THE great-nephew of one of Scotland’s most lauded artists is campaigning to have the painter’s damaged gravestone rebuilt.

Ian Watson, a long-time member of North Berwick Community Council, is hoping for the reinstatement of his relative Arthur Melville’s “lost” grave in Brookwood Cemetery, Surrey.

Arthur Melville is considered one of the most innovative Scottish painters of his generation.

He was born in 1855 in Loanhead-of-Guthrie in Angus and, when he was still a child, his family moved to East Linton, where he was apprenticed to a local grocer as a teenager and from where he walked to Haddington for evening classes in art.

He spent much of his life travelling around the world, including to France, Spain, Egypt, Morocco and the Middle East, and his travels inspired his watercolour paintings. When not travelling, Melville was based mainly in Edinburgh. He died of typhoid, aged 49, in 1904.

Arthur Melville

Arthur Melville

Melville’s niece was Ian’s mother, Jeanette Muriel Murray Melville, and Ian is lucky enough to own some smaller pieces by the respected artist.

Ian told the Courier: “Arthur was brought up in East Linton; when he was 15 he carved his name in lovely script on the wall of Hailes Castle. He vandalised the castle! That carving is still in the plasterwork of the great hall.”

Melville’s father was a coachman and is believed to have worked at Smeaton House (since demolished); the family are assumed to have lived in one of the cottages nearby.

When Melville died, he was buried in Brookwood Cemetery; but his grave was “lost” at some point in the last century.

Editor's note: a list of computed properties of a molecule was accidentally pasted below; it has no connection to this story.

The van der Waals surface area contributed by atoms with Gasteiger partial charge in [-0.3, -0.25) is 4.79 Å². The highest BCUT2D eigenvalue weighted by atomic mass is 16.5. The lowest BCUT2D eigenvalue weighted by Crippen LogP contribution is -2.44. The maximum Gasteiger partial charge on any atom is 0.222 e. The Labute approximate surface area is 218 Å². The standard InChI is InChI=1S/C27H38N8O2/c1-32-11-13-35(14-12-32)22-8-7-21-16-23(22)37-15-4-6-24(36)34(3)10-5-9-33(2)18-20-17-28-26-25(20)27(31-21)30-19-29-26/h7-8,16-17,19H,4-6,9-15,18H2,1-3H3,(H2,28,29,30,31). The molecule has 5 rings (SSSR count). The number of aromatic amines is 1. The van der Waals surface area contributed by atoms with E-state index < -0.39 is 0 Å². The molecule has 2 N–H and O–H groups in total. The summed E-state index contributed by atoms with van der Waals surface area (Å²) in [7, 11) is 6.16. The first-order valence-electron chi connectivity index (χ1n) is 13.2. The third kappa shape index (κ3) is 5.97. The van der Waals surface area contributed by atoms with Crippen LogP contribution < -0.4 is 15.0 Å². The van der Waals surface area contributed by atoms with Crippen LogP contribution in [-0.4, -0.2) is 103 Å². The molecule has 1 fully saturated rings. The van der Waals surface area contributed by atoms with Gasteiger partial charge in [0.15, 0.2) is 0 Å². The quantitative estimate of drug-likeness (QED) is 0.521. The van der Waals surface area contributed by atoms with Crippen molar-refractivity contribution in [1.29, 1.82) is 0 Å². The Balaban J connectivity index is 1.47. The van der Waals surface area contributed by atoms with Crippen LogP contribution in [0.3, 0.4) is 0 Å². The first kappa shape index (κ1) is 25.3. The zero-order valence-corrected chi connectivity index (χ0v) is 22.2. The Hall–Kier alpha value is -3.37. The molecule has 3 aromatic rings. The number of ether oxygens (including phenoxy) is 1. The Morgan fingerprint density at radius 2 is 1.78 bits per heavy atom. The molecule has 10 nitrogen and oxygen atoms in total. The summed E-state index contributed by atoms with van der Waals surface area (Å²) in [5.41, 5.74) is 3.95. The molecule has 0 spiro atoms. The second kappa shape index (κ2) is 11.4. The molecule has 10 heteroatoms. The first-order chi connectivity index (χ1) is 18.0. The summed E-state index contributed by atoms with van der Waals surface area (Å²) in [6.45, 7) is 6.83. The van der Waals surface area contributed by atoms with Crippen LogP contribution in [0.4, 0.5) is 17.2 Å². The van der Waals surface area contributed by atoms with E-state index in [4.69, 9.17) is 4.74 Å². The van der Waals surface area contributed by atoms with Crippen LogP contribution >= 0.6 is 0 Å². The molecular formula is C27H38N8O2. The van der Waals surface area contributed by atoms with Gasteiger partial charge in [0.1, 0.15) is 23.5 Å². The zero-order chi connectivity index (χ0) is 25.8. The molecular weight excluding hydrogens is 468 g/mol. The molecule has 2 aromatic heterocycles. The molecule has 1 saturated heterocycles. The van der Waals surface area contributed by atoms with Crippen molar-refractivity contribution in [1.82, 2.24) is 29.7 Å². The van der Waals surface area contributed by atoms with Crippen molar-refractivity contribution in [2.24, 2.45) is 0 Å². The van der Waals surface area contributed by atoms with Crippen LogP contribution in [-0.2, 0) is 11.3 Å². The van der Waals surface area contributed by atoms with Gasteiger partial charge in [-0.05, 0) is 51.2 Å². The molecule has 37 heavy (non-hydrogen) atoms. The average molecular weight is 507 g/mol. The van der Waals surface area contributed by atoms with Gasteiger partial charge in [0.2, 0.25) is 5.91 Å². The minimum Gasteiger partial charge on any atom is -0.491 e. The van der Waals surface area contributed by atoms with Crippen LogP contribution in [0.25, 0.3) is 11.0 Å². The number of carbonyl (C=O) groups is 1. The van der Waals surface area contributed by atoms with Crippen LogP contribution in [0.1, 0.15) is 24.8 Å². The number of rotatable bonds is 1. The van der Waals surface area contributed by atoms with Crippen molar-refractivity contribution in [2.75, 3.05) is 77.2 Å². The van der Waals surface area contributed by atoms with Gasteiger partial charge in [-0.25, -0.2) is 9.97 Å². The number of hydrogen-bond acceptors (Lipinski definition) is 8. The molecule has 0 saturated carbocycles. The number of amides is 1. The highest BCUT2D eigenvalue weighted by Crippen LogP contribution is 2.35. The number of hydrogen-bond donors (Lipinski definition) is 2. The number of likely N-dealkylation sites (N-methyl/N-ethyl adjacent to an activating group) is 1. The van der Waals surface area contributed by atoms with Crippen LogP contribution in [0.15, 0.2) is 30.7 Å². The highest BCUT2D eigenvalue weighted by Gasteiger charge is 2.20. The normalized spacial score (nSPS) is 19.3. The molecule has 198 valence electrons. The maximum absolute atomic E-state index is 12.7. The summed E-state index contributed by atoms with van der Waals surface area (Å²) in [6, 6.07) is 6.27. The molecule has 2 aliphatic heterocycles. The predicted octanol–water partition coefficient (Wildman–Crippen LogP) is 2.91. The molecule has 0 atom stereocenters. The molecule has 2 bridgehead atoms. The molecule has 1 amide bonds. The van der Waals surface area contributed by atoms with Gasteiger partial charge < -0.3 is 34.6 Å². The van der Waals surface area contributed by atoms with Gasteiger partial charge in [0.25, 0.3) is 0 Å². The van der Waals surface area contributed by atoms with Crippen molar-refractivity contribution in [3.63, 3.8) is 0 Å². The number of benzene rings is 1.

Ian Watson is Arthur Melvilles great-nephew

Ian Watson is Arthur Melville's great-nephew

Ian said: “It’s a massive cemetery, something like 500 acres.

“A section of it was sold to the local council to be developed as heathland and there were some graves on this ground which were cleared.

“It’s now a protected area and the Brookwood Cemetery Society look after it – one of the guys there came across the edging for [Melville’s] grave, which had been covered over by heather; and there was a big headstone on it which was eventually discovered in another part of the cemetery, broken.

“So now there’s a push to restore the grave, which will be kept at the edge of the heathland, in magnificent isolation!”

Ian and his Melville relatives, who had in the past searched for the lost grave, were informed of its rediscovery by a member of the public, who sent a photo of a small laminated notice at the site to Alan Rae, owner of Fidra Fine Art gallery in Gullane, who in turn told Ian.

Members of the Brookwood Cemetery Society found and tidies up Melvilles grave

Members of the Brookwood Cemetery Society found and tidies up Melville's grave

Ian said: “Brookwood Cemetery Society were going to take on the restoration and we thought we should try to contribute. There are a lot of people who are admirers of Arthur Melville and it is quite a significant thing that we should be doing.”

Charlotte Topsfield, curator at National Galleries Scotland, said: “It’s an exciting rediscovery and it’s a really impressive piece of detective work by the cemetery association.

“Melville is a really important Scottish late 19th-century painter but he’s increasingly recognised as one of the most original radical British artists of his generation. I’ve never shown a Melville to anyone and them not be bowled over.”

Melville lived in Edinburgh until 1887, when he moved to London. After marrying in 1899, he and his wife moved to Surrey.

Charlotte added: “This is actually the period of his life which is perhaps the least known; that’s another reason why rediscovering the grave in Brookwood Cemetery is an important step, as it might be a stimulus to research more about the last five years of his life.”